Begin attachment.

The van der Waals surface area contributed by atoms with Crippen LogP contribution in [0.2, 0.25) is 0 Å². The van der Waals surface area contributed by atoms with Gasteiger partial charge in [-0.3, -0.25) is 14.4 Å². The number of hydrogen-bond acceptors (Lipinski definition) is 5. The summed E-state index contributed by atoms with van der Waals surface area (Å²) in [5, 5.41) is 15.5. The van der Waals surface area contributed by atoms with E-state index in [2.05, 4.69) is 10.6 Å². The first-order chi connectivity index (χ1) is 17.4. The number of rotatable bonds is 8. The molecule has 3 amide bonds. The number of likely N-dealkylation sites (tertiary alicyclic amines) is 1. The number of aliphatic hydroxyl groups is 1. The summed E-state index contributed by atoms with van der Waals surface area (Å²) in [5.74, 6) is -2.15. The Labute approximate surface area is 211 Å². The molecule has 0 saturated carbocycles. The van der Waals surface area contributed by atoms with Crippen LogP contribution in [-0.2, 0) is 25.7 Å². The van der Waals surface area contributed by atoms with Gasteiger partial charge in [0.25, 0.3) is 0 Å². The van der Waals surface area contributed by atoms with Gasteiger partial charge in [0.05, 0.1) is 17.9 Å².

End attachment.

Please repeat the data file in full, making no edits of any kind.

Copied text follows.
The van der Waals surface area contributed by atoms with Crippen LogP contribution in [0.2, 0.25) is 0 Å². The van der Waals surface area contributed by atoms with Gasteiger partial charge in [-0.3, -0.25) is 14.4 Å². The number of hydrogen-bond acceptors (Lipinski definition) is 5. The summed E-state index contributed by atoms with van der Waals surface area (Å²) in [5, 5.41) is 15.5. The van der Waals surface area contributed by atoms with E-state index in [2.05, 4.69) is 10.6 Å². The first-order chi connectivity index (χ1) is 17.4. The number of rotatable bonds is 8. The molecule has 3 amide bonds. The number of likely N-dealkylation sites (tertiary alicyclic amines) is 1. The number of aliphatic hydroxyl groups is 1. The summed E-state index contributed by atoms with van der Waals surface area (Å²) in [5.74, 6) is -2.15. The Labute approximate surface area is 211 Å². The molecule has 0 saturated carbocycles. The van der Waals surface area contributed by atoms with Crippen LogP contribution in [-0.2, 0) is 25.7 Å². The van der Waals surface area contributed by atoms with Gasteiger partial charge in [0.25, 0.3) is 0 Å². The van der Waals surface area contributed by atoms with Gasteiger partial charge in [0.05, 0.1) is 17.9 Å².